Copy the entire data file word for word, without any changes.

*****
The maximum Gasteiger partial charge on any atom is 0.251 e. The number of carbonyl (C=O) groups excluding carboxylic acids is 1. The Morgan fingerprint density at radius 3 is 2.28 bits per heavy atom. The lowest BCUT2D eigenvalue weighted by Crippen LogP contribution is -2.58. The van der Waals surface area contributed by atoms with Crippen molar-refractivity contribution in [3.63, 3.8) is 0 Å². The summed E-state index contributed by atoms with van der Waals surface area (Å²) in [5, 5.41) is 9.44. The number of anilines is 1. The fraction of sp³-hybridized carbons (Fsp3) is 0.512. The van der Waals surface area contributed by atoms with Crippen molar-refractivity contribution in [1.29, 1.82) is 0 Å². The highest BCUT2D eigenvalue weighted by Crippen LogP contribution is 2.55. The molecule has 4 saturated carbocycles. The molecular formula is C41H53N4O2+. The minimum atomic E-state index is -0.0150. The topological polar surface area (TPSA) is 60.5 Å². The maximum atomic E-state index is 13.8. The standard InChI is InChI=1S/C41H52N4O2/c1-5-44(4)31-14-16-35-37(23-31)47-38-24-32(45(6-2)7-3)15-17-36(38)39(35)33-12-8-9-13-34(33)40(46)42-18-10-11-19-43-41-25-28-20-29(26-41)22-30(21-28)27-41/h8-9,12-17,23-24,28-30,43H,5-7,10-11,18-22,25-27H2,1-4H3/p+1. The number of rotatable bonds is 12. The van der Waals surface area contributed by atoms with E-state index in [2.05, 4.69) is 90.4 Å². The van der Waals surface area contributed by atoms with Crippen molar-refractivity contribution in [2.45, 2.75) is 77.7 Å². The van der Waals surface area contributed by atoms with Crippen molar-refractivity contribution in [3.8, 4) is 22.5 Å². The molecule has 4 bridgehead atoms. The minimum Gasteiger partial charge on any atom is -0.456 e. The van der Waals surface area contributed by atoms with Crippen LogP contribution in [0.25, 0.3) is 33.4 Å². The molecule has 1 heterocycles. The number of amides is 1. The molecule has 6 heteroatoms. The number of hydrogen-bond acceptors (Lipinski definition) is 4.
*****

The maximum Gasteiger partial charge on any atom is 0.251 e. The number of carbonyl (C=O) groups excluding carboxylic acids is 1. The Morgan fingerprint density at radius 3 is 2.28 bits per heavy atom. The lowest BCUT2D eigenvalue weighted by Crippen LogP contribution is -2.58. The van der Waals surface area contributed by atoms with Crippen molar-refractivity contribution in [3.63, 3.8) is 0 Å². The summed E-state index contributed by atoms with van der Waals surface area (Å²) in [5, 5.41) is 9.44. The number of anilines is 1. The fraction of sp³-hybridized carbons (Fsp3) is 0.512. The van der Waals surface area contributed by atoms with Crippen molar-refractivity contribution in [1.29, 1.82) is 0 Å². The highest BCUT2D eigenvalue weighted by Crippen LogP contribution is 2.55. The molecule has 4 saturated carbocycles. The molecular formula is C41H53N4O2+. The minimum atomic E-state index is -0.0150. The topological polar surface area (TPSA) is 60.5 Å². The maximum atomic E-state index is 13.8. The standard InChI is InChI=1S/C41H52N4O2/c1-5-44(4)31-14-16-35-37(23-31)47-38-24-32(45(6-2)7-3)15-17-36(38)39(35)33-12-8-9-13-34(33)40(46)42-18-10-11-19-43-41-25-28-20-29(26-41)22-30(21-28)27-41/h8-9,12-17,23-24,28-30,43H,5-7,10-11,18-22,25-27H2,1-4H3/p+1. The number of rotatable bonds is 12. The van der Waals surface area contributed by atoms with E-state index in [2.05, 4.69) is 90.4 Å². The van der Waals surface area contributed by atoms with Crippen molar-refractivity contribution in [2.45, 2.75) is 77.7 Å². The van der Waals surface area contributed by atoms with Crippen molar-refractivity contribution in [3.8, 4) is 22.5 Å². The molecule has 4 bridgehead atoms. The minimum Gasteiger partial charge on any atom is -0.456 e. The van der Waals surface area contributed by atoms with Crippen LogP contribution in [0.25, 0.3) is 33.4 Å². The molecule has 1 heterocycles. The number of amides is 1. The molecule has 6 heteroatoms. The number of hydrogen-bond acceptors (Lipinski definition) is 4.